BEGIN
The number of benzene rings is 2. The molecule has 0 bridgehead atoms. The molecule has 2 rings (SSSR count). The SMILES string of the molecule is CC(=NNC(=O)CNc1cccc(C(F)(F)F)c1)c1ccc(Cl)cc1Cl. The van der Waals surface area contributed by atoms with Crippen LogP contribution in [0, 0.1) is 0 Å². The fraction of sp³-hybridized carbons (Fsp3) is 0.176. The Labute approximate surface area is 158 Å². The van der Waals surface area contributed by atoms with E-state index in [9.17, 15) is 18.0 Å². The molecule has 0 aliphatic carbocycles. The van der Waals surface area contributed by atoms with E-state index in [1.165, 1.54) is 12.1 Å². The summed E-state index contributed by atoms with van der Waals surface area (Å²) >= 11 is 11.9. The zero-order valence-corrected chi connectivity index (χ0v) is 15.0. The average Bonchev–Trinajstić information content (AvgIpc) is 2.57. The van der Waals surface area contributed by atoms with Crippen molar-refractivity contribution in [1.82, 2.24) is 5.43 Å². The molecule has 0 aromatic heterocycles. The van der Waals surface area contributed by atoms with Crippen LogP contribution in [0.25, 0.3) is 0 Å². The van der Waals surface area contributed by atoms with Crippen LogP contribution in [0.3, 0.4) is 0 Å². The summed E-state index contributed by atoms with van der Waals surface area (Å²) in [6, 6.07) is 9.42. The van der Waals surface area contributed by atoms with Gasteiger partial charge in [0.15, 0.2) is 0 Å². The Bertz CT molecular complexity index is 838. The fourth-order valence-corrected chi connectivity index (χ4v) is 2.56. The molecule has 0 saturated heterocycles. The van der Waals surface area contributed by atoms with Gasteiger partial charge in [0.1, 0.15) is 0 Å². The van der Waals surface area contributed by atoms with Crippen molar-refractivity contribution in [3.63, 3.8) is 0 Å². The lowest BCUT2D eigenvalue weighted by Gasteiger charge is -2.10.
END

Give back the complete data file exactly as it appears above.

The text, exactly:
The number of benzene rings is 2. The molecule has 0 bridgehead atoms. The molecule has 2 rings (SSSR count). The SMILES string of the molecule is CC(=NNC(=O)CNc1cccc(C(F)(F)F)c1)c1ccc(Cl)cc1Cl. The van der Waals surface area contributed by atoms with Crippen LogP contribution in [0, 0.1) is 0 Å². The fraction of sp³-hybridized carbons (Fsp3) is 0.176. The Labute approximate surface area is 158 Å². The van der Waals surface area contributed by atoms with E-state index in [9.17, 15) is 18.0 Å². The molecule has 0 aliphatic carbocycles. The van der Waals surface area contributed by atoms with E-state index in [1.165, 1.54) is 12.1 Å². The summed E-state index contributed by atoms with van der Waals surface area (Å²) >= 11 is 11.9. The zero-order valence-corrected chi connectivity index (χ0v) is 15.0. The average Bonchev–Trinajstić information content (AvgIpc) is 2.57. The van der Waals surface area contributed by atoms with Crippen molar-refractivity contribution in [1.82, 2.24) is 5.43 Å². The molecule has 0 aromatic heterocycles. The van der Waals surface area contributed by atoms with Crippen LogP contribution in [0.25, 0.3) is 0 Å². The van der Waals surface area contributed by atoms with Crippen LogP contribution in [0.3, 0.4) is 0 Å². The summed E-state index contributed by atoms with van der Waals surface area (Å²) in [6, 6.07) is 9.42. The van der Waals surface area contributed by atoms with Gasteiger partial charge in [0.15, 0.2) is 0 Å². The Bertz CT molecular complexity index is 838. The fourth-order valence-corrected chi connectivity index (χ4v) is 2.56. The molecule has 0 saturated heterocycles. The van der Waals surface area contributed by atoms with Gasteiger partial charge in [0.1, 0.15) is 0 Å². The van der Waals surface area contributed by atoms with Crippen molar-refractivity contribution in [3.63, 3.8) is 0 Å². The lowest BCUT2D eigenvalue weighted by Gasteiger charge is -2.10.